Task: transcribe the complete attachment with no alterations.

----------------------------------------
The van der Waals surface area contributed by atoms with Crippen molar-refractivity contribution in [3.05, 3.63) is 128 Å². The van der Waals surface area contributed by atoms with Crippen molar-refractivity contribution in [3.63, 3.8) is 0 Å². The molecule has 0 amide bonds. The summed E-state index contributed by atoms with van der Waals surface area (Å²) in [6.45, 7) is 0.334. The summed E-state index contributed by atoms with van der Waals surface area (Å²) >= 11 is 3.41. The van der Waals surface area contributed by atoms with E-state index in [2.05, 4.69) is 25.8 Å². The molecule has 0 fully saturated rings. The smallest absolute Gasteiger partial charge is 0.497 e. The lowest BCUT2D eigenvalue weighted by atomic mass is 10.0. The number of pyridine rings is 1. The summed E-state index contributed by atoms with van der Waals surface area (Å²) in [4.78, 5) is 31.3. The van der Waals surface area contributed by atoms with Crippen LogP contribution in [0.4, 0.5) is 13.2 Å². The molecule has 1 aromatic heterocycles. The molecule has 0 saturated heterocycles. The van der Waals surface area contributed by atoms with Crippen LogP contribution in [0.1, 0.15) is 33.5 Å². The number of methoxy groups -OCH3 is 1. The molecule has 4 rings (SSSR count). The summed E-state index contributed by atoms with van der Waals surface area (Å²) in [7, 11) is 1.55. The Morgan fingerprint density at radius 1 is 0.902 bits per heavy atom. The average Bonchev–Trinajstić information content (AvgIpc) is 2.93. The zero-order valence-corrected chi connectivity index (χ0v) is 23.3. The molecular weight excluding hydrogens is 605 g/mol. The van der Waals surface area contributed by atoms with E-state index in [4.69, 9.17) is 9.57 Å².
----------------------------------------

The van der Waals surface area contributed by atoms with Crippen molar-refractivity contribution in [3.05, 3.63) is 128 Å². The van der Waals surface area contributed by atoms with Crippen molar-refractivity contribution in [3.63, 3.8) is 0 Å². The molecule has 0 amide bonds. The summed E-state index contributed by atoms with van der Waals surface area (Å²) in [6.45, 7) is 0.334. The summed E-state index contributed by atoms with van der Waals surface area (Å²) >= 11 is 3.41. The van der Waals surface area contributed by atoms with E-state index in [2.05, 4.69) is 25.8 Å². The molecule has 0 fully saturated rings. The smallest absolute Gasteiger partial charge is 0.497 e. The lowest BCUT2D eigenvalue weighted by atomic mass is 10.0. The number of pyridine rings is 1. The summed E-state index contributed by atoms with van der Waals surface area (Å²) in [4.78, 5) is 31.3. The van der Waals surface area contributed by atoms with Crippen LogP contribution in [0.4, 0.5) is 13.2 Å². The molecule has 1 aromatic heterocycles. The molecule has 0 saturated heterocycles. The van der Waals surface area contributed by atoms with Crippen LogP contribution in [0.1, 0.15) is 33.5 Å². The number of methoxy groups -OCH3 is 1. The molecule has 4 rings (SSSR count). The summed E-state index contributed by atoms with van der Waals surface area (Å²) in [7, 11) is 1.55. The Morgan fingerprint density at radius 1 is 0.902 bits per heavy atom. The average Bonchev–Trinajstić information content (AvgIpc) is 2.93. The zero-order valence-corrected chi connectivity index (χ0v) is 23.3. The molecular weight excluding hydrogens is 605 g/mol. The van der Waals surface area contributed by atoms with E-state index in [4.69, 9.17) is 9.57 Å².